The previous essay contains a call for us to be the protagonists of globalization rather than its victims. But what group defines "us"? Although globalization may be the responsibility of humanity in general, most individuals have little direct control over the process. Businesses and governments mediate an individual's contribution to the process of globalization. Today's essay explores the role of nations in the process of globalization.
If you read any main stream media coverage of the the encyclical, you probably are familiar with the encyclical's call for a strong world government. Sadly — but not surprisingly — main stream media reports of this fact failed to present the background from which this claim is made.
Globalization has changed the role of the state. From 24,
In our own day, the State finds itself having to address the limitations to its sovereignty imposed by the new context of international trade and finance, which is characterized by increasing mobility both of financial capital and means of production, material and immaterial. This new context has altered the political power of States.
Commentators on the role of government often neglect this fundamental idea. Although recent years may have seen, in many countries, and increase in the power of the state over individuals, state power over businesses and financial markets has decreased as those players gain the ability to choose the global location most favorable to their needs (usually their short term profit needs).
In light of this change, government should re-evaluate their roles. From section 24 again:
Today, as we take to heart the lessons of the current economic crisis, which sees the State's public authorities directly involved in correcting errors and malfunctions, it seems more realistic to re-evaluate their role and their powers, which need to be prudently reviewed and remodelled so as to enable them, perhaps through new forms of engagement, to address the challenges of today's world.
The problems facing the global economy arise from systemic underlying problems. The bandaid fixes applied by governments might be better than doing nothing, but they do not really fix anything. Fixing those problems will require a rethinking of the role and responsibility of government.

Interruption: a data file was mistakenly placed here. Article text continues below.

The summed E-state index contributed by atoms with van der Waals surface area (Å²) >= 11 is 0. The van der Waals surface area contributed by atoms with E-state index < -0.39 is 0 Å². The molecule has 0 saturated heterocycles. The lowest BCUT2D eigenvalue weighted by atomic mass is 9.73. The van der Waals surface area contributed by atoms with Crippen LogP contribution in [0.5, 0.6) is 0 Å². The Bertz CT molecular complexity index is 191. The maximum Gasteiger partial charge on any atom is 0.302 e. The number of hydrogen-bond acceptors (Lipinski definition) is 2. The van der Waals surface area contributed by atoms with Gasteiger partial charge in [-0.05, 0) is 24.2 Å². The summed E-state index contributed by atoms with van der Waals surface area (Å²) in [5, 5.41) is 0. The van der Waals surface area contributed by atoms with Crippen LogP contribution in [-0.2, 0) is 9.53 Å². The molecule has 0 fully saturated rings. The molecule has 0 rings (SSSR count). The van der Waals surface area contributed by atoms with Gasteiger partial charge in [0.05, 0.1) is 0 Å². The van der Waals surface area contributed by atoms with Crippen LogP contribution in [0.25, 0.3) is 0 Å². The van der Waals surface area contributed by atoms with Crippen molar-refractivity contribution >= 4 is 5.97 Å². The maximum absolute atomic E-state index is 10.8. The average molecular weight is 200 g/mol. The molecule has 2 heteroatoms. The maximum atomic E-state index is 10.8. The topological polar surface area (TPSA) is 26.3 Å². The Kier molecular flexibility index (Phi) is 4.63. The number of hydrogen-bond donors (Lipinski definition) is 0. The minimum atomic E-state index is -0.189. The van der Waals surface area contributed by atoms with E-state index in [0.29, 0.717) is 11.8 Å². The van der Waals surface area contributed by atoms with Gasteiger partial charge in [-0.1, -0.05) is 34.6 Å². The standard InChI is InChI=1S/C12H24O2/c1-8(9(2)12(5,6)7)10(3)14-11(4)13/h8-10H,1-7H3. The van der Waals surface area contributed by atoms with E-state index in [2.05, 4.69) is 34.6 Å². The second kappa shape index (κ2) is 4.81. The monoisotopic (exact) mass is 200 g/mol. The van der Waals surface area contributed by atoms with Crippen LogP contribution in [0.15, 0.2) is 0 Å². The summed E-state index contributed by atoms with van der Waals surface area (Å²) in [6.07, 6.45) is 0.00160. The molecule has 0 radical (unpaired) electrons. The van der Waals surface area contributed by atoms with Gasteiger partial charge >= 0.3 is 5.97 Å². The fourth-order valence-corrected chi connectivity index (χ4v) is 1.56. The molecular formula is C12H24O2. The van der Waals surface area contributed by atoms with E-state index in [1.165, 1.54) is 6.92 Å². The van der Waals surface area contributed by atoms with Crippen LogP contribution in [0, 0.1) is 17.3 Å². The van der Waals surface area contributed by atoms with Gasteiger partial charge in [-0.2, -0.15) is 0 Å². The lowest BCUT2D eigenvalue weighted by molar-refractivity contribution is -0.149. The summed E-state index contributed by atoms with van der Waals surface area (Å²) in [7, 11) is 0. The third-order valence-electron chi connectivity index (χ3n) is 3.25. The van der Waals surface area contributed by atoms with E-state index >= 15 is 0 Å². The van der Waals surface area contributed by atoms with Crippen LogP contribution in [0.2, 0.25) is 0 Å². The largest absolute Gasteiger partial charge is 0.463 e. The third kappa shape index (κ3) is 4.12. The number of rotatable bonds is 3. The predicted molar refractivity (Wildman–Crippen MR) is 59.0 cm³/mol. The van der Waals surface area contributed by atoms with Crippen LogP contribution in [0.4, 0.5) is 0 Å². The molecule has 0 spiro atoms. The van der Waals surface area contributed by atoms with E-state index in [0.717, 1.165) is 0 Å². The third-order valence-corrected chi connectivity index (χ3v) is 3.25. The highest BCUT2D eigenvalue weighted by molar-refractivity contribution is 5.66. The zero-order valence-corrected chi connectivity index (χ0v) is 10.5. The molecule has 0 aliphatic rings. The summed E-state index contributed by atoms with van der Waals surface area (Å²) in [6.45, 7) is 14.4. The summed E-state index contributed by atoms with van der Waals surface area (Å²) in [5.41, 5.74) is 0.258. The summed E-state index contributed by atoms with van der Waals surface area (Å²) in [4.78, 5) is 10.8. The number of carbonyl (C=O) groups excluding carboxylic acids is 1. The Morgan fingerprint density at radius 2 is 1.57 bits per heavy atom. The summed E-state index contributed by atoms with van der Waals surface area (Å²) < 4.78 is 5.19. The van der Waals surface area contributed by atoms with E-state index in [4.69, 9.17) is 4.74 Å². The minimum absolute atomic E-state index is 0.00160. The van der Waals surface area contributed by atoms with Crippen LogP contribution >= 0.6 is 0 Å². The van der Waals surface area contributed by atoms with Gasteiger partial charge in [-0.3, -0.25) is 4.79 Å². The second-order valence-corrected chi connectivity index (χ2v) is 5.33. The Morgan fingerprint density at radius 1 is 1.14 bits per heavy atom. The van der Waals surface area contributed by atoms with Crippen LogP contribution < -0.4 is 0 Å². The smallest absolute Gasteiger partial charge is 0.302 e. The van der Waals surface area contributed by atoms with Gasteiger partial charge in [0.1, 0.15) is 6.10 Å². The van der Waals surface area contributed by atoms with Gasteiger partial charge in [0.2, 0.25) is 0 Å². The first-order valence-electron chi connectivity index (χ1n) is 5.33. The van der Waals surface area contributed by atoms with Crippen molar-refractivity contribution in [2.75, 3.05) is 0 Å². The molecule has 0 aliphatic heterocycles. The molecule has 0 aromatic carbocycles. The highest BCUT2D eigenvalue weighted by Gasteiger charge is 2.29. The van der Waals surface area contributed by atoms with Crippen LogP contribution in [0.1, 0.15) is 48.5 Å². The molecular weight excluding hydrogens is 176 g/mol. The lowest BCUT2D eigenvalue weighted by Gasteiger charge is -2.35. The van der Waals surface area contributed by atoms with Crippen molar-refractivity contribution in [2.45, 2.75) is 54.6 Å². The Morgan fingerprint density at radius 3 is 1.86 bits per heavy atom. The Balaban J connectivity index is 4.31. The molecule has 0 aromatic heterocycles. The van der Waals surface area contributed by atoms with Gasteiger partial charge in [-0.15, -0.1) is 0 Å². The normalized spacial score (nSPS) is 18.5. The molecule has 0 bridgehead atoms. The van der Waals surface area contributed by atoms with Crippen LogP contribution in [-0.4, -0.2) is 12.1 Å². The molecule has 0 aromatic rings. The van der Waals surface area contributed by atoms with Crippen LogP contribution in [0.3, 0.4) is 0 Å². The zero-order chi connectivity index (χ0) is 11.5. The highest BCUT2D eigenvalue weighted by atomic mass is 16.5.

Greater economic interdependence can be seen removing one of the primary roles of the state: mediating international cooperation (or lack thereof). The encyclical does not support such a view. From 41:
we must also promote a dispersed political authority, effective on different levels. The integrated economy of the present day does not make the role of States redundant, but rather it commits governments to greater collaboration with one another. Both wisdom and prudence suggest not being too precipitous in declaring the demise of the State. In terms of the resolution of the current crisis, the State's role seems destined to grow
Individual governments will continue to exist, but they must cooperate with one another to deal with the challenges of a global economy.
More than economic concerns feed into the need for increased international collaboration and cooperation. Nations depend on each other for stability as well as economic benefits. For example, from 24, "the elimination of world hunger has also, in the global era, become a requirement for safeguarding the peace and stability of the planet." Hunger, water shortages, and other problems which previously impacted a nation now impact the world.
How should world governments change in response to global changes? This will vary by the needs of each region. From 41: